drain a pool for resurfacing | when to drain a pool


To Remove Stains in the Pool

You already have a solid routine for cleaning your pool. You skim out debris and insects, brush down surfaces that you can reach, and vacuum on a regular basis. You add water as needed.

That added water, though, is sometimes high in calcium or metals and, if not properly balanced, can form stains on the pool’s surface. You manage those with additives to prevent as much staining as possible, but over time stains can still appear. Once that discoloration is noticeable, it’s time to drain the pool and remove the stains.


To Remove Total Dissolved Solids (TDS)

You add chemicals to your pool’s water on a regular basis. Over time these chemicals, along with dirt and debris, result in rising levels of total dissolved solids (TDS). The effects of this rise in TDS are stains and scaling on surfaces of the pool, as well as cloudy water that becomes difficult to control.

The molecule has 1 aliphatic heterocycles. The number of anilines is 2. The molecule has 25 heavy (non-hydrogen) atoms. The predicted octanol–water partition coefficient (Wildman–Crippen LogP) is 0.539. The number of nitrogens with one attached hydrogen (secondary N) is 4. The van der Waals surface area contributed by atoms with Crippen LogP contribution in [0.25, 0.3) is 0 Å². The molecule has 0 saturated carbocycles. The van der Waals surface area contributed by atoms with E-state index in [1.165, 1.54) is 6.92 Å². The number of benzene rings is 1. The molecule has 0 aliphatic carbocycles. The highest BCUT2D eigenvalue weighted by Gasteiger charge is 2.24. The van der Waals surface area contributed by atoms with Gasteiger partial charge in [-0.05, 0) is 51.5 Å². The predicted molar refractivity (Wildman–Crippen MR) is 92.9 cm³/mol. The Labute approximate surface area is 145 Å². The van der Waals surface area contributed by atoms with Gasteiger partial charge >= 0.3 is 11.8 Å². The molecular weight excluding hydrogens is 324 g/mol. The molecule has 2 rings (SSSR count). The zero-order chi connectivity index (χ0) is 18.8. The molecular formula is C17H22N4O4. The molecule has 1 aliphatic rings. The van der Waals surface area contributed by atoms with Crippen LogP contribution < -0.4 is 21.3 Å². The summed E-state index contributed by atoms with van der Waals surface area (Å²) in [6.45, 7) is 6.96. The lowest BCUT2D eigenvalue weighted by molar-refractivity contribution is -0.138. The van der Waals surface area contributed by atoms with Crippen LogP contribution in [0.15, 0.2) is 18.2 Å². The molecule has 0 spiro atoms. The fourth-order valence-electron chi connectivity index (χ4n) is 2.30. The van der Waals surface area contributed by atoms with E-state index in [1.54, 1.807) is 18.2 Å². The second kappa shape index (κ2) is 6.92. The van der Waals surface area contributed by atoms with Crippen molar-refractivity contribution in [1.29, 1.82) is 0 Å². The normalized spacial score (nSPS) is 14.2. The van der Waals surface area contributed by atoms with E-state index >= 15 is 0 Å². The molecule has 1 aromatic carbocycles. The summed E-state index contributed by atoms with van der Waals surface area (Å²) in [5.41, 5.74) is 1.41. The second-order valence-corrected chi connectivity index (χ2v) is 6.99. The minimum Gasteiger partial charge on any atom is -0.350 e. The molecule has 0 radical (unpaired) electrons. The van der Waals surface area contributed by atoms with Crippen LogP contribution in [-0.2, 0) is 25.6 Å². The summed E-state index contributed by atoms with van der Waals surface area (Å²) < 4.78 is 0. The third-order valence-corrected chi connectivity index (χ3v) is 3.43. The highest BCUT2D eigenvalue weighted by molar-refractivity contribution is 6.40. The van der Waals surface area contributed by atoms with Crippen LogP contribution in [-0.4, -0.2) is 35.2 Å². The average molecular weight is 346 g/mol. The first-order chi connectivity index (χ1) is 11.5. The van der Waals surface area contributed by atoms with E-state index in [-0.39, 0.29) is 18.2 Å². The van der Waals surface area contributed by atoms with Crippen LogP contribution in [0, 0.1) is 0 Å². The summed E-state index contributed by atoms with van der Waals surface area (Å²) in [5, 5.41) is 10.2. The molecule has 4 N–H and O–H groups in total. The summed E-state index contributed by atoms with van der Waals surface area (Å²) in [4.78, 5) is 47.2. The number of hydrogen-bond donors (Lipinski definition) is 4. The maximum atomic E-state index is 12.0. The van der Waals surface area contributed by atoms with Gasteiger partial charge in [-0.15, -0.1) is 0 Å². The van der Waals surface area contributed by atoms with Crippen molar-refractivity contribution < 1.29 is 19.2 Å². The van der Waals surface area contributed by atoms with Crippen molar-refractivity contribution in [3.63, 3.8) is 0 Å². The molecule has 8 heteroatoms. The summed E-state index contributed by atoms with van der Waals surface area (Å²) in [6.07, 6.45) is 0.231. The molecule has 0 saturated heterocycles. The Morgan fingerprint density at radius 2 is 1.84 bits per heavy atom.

In order to determine the levels of TDS, the electrical conductivity of the water has to be assessed. You may need the help of a professional to determine this measure, but experts agree that swimming pools should have a maximum TDS of 1,500 parts per million. A measure greater than that indicates the pool water is saturated with TDS, so draining the pool and refilling it will be necessary.

A preventative approach can help. You can partially drain the pool every winter to dilute the TDS levels. This will lengthen the time between complete water changes. Even with partial draining every winter, though, professionals recommend draining your pool every 3 to 5 years to control TDS levels. 


To Totally Rebalance the Chemical Levels